Health educators focus on parent education
The Floating Hospital’s health-education specialists have long focused on helping patient families live healthy lifestyles, whether that’s learning about disease management, better nutrition or self-care and well-being. The programming is diverse and when the team isn’t conducting workshops in the new Chef Maria Loi-Loukoumi Make A Difference Foundation Teaching Kitchen, it takes the show on the road, so to speak, to city homeless shelters, public schools and community centers.
It’s at Camp Rise Up, the week-long life-skills camp for homeless youth, where a new teaching curriculum was inspired—this one geared toward parents.
Integral to the camp are lessons in adolescent or teen sexual health, an area that affects kids no matter where and how they live, as well as their parents. Families in the throes of puberty, whether they are housed or not, have one thing in common: a discomfort when it comes to talking to their kids about sexual behavior. Pressured by peers, social media and the general complexities of living in a fast-moving urban environment, couching the subject in metaphors about the birds and the bees just doesn’t cut it anymore.
“There are so many things that need to be discussed around sexual health. It’s not just a chat about STIs and unwanted pregnancy,” says The Floating Hospital director of education Meghan Miller, Ed.D. “Parents need to be comfortable talking about consent, effective communication, sexuality and reproductive anatomy, among many other topics that all fall under the sexual-health umbrella.”
“We want to ensure that parents are confident in how to broach these subjects with their kids and are passing along the correct information,” she said, adding that unhoused families are particularly disproportionately affected by other health inequities, and this program aims to close some of those gaps. “Kids in temporary housing are at the highest risk of unsafe sexual behavior.”
To help parents jumpstart the difficult conversations, Miller and her colleague, Reynaldo (Rey) De Leon, are designing a program based on the teachings the campers receive—a two-tier age-appropriate curriculum that covers anatomy, contraception, risky behavior, peer pressure and consent, and engages youth with role-playing scenarios. The new program will equip parents with the same knowledge their kids learn at camp when they come home, the conversations continue with accurate and relatable information.
“It’s important to involve parents but they aren’t able to access and share evidence-based information,” says De Leon, whose work on the program is part of his doctorate research at Columbia University’s Teachers College. Miller completed her doctorate at Columbia last year, with an evaluation of Camp Rise Up as her dissertation topic.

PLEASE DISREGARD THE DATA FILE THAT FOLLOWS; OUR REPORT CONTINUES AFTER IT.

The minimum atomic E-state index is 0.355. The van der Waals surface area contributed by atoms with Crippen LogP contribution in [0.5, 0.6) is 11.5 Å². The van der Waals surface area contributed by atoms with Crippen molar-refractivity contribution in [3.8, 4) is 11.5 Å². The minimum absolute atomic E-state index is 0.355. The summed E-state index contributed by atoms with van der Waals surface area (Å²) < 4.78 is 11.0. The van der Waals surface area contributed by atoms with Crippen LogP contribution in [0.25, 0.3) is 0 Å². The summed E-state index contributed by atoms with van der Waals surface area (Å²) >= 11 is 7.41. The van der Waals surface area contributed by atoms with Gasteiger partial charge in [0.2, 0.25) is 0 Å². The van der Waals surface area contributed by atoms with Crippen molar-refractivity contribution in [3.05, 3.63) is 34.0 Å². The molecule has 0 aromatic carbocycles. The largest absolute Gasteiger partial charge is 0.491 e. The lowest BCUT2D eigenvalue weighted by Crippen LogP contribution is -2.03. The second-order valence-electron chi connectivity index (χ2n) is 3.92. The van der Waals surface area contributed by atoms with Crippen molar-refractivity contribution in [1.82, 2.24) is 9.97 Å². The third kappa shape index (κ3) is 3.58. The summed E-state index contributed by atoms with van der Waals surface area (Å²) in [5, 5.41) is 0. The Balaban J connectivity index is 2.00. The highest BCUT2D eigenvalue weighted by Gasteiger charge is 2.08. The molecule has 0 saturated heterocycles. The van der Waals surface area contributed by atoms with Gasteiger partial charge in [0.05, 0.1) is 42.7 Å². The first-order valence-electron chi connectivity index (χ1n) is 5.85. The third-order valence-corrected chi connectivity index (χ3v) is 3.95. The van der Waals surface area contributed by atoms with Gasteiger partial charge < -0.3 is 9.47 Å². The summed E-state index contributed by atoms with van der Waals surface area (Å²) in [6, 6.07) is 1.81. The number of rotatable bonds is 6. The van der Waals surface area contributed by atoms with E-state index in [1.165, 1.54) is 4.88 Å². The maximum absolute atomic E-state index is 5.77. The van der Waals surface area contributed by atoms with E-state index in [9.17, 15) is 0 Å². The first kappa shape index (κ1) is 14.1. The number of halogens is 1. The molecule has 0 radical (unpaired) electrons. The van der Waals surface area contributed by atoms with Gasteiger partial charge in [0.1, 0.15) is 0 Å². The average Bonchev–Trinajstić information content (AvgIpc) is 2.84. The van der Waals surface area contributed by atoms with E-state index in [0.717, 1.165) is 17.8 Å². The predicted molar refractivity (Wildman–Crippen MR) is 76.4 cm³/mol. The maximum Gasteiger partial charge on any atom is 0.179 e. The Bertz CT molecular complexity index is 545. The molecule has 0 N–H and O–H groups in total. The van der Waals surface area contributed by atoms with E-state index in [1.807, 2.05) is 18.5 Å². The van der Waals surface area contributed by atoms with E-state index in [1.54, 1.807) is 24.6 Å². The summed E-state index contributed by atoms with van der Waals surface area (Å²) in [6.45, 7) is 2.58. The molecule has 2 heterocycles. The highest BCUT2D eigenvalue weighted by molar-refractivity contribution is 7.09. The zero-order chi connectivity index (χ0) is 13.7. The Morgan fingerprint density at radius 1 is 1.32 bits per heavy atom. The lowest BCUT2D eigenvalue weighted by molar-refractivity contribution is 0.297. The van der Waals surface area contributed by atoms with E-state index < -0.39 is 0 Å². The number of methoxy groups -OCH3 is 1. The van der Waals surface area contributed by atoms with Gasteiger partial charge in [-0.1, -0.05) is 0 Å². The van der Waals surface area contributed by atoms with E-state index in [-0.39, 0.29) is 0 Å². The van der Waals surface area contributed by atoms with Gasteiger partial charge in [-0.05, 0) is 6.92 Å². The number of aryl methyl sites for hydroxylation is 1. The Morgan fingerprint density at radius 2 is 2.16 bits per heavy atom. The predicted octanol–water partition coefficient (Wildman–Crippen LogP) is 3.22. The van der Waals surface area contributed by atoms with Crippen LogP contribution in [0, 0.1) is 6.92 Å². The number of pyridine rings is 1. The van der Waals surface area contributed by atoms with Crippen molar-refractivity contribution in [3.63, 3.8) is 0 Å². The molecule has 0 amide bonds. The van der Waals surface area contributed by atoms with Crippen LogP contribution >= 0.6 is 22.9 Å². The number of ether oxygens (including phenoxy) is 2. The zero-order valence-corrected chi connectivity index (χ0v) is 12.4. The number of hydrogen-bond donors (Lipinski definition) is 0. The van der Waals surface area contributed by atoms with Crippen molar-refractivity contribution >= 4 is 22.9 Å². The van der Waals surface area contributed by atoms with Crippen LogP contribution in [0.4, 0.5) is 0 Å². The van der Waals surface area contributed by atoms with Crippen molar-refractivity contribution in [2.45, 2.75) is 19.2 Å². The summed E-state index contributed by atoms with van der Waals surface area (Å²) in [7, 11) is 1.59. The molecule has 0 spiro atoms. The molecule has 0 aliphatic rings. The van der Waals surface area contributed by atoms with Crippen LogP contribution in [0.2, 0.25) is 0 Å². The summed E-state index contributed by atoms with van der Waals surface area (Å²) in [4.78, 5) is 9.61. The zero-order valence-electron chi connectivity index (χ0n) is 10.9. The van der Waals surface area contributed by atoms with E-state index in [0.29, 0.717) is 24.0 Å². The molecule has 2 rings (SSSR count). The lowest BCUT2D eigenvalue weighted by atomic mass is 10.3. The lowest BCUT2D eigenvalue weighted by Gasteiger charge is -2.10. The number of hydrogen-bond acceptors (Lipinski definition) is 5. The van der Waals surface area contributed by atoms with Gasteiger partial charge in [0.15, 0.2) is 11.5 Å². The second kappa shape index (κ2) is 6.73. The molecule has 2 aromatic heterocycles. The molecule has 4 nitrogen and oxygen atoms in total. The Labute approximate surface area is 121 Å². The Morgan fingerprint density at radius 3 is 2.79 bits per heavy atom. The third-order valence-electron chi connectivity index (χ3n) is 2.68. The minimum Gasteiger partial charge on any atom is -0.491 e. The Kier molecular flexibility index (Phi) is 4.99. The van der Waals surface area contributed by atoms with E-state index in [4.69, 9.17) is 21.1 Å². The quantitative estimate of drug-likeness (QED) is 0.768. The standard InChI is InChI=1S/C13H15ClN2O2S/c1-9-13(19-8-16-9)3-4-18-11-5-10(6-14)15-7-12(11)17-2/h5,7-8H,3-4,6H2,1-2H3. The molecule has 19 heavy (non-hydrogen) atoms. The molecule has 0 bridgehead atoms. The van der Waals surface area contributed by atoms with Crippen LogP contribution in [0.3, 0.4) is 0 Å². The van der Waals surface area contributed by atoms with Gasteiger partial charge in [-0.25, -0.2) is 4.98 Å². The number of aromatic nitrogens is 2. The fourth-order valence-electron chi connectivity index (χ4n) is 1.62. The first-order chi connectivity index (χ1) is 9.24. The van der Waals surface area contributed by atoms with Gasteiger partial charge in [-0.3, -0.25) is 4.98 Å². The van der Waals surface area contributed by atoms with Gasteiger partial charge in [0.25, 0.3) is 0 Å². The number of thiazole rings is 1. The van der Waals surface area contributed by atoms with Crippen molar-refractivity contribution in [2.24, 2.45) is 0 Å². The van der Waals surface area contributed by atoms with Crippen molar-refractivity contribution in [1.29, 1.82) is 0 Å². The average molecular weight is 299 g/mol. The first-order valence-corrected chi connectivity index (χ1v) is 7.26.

“Sex education has to be age and contextually appropriate and there’s really nothing conducted on this level in shelters or temporary housing in the United States,” De Leon says, adding that the topic is taught less often in public school, and even more rarely to parents.
“Most parents are not comfortable talking to their kids—sometimes their information is out of date and often there’s still a stigma attached to talking about it,” he continued. “As parents play an essential role in teaching sex education to adolescents, it is imperative for them to be involved in the design and implementation.” De Leon notes that such a collaborative approach may contribute to the overall success of the program, when participating parents feel their input will be valued in such interventions.
De Leon has completed a initial survey of camp parents and analyzed the answers, a process that elicited preliminary perceptions about sex education in general. The next phase will include interviews for a sub sample of parents to further gain understanding of their attitudes, beliefs and views toward sex education and help identify the design, feasibility and content of the parent-centric program.
“In the end, we want to help normalize the conversations parents have with their kids, equip them with accurate information about sexual behavior, as well as related issues of consent, peer pressure and self-esteem,” Miller says.
De Leon plans to finish the interviews this summer and, using the data, both educators will start building the program for a spring launch. They hope that thus armed with information and a comfort level in talking about sex, families can circumvent unwanted behavior and sexual violence.
“Effective parent-child communication about sex education topics is essential to positively influence adolescent sexual behavior,” De Leon says. “But, it is also vital to involve parents in the design and planning process, to ensure their input on program content and how it should be conducted is taken into account.”
The Floating Hospital provides high-quality healthcare to anyone who needs it regardless of race, ethnicity, religion, gender, immigration or insurance status, or the ability to pay. By providing unrestricted medical care in tandem with health education and social support to vulnerable New York City families, The Floating Hospital aims to ensure those most in need have the ability to thrive, not just survive.